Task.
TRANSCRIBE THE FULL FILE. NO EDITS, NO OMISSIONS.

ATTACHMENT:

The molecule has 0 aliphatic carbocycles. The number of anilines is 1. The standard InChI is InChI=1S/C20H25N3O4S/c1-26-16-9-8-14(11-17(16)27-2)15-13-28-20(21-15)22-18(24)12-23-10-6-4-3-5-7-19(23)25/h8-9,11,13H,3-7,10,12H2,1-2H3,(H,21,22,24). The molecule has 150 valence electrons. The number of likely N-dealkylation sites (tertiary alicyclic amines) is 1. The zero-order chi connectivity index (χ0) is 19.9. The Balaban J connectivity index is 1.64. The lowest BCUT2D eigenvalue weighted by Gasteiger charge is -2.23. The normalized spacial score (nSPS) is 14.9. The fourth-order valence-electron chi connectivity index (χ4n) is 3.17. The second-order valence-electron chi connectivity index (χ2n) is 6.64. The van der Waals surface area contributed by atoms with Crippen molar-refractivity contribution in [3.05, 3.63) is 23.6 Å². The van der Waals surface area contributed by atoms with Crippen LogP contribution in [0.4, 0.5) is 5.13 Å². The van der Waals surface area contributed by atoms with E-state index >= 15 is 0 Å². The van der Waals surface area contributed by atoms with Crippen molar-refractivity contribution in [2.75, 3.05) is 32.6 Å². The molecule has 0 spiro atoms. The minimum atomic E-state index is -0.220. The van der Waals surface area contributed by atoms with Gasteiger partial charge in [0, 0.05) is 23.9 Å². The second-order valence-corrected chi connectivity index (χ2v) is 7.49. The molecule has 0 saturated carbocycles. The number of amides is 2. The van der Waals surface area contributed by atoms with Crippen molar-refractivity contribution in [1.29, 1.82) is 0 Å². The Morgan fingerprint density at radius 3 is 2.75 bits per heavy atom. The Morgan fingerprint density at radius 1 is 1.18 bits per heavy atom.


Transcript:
The molecule has 0 aliphatic carbocycles. The number of anilines is 1. The standard InChI is InChI=1S/C20H25N3O4S/c1-26-16-9-8-14(11-17(16)27-2)15-13-28-20(21-15)22-18(24)12-23-10-6-4-3-5-7-19(23)25/h8-9,11,13H,3-7,10,12H2,1-2H3,(H,21,22,24). The molecule has 150 valence electrons. The number of likely N-dealkylation sites (tertiary alicyclic amines) is 1. The zero-order chi connectivity index (χ0) is 19.9. The Balaban J connectivity index is 1.64. The lowest BCUT2D eigenvalue weighted by Gasteiger charge is -2.23. The normalized spacial score (nSPS) is 14.9. The fourth-order valence-electron chi connectivity index (χ4n) is 3.17. The second-order valence-electron chi connectivity index (χ2n) is 6.64. The van der Waals surface area contributed by atoms with Crippen molar-refractivity contribution in [3.05, 3.63) is 23.6 Å². The van der Waals surface area contributed by atoms with Crippen LogP contribution in [0.4, 0.5) is 5.13 Å². The van der Waals surface area contributed by atoms with E-state index >= 15 is 0 Å². The van der Waals surface area contributed by atoms with Crippen molar-refractivity contribution in [2.75, 3.05) is 32.6 Å². The molecule has 0 spiro atoms. The minimum atomic E-state index is -0.220. The van der Waals surface area contributed by atoms with Gasteiger partial charge in [0, 0.05) is 23.9 Å². The second-order valence-corrected chi connectivity index (χ2v) is 7.49. The molecule has 0 saturated carbocycles. The number of amides is 2. The van der Waals surface area contributed by atoms with Crippen molar-refractivity contribution in [1.29, 1.82) is 0 Å². The Morgan fingerprint density at radius 3 is 2.75 bits per heavy atom. The Morgan fingerprint density at radius 1 is 1.18 bits per heavy atom.